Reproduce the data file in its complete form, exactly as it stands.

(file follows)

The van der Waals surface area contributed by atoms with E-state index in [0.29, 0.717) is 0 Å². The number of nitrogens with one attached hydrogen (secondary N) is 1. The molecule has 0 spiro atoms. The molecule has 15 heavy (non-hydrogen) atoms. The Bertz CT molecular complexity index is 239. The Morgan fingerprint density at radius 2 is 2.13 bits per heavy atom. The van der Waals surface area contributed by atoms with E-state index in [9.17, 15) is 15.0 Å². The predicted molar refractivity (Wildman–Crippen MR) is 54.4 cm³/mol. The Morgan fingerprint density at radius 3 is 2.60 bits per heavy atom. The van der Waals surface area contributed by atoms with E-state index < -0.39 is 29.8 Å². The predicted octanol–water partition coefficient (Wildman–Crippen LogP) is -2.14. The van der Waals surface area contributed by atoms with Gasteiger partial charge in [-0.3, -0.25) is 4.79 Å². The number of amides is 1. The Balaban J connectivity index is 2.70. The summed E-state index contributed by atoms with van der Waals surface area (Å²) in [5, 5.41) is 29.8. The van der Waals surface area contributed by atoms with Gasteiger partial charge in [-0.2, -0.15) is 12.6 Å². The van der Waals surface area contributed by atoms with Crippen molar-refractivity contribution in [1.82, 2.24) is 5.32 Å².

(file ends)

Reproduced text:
The van der Waals surface area contributed by atoms with E-state index in [0.29, 0.717) is 0 Å². The number of nitrogens with one attached hydrogen (secondary N) is 1. The molecule has 0 spiro atoms. The molecule has 15 heavy (non-hydrogen) atoms. The Bertz CT molecular complexity index is 239. The Morgan fingerprint density at radius 2 is 2.13 bits per heavy atom. The van der Waals surface area contributed by atoms with E-state index in [9.17, 15) is 15.0 Å². The predicted molar refractivity (Wildman–Crippen MR) is 54.4 cm³/mol. The Morgan fingerprint density at radius 3 is 2.60 bits per heavy atom. The van der Waals surface area contributed by atoms with E-state index < -0.39 is 29.8 Å². The predicted octanol–water partition coefficient (Wildman–Crippen LogP) is -2.14. The van der Waals surface area contributed by atoms with Gasteiger partial charge in [-0.3, -0.25) is 4.79 Å². The number of amides is 1. The Balaban J connectivity index is 2.70. The summed E-state index contributed by atoms with van der Waals surface area (Å²) in [5, 5.41) is 29.8. The van der Waals surface area contributed by atoms with Gasteiger partial charge in [-0.2, -0.15) is 12.6 Å². The van der Waals surface area contributed by atoms with Crippen molar-refractivity contribution in [1.82, 2.24) is 5.32 Å².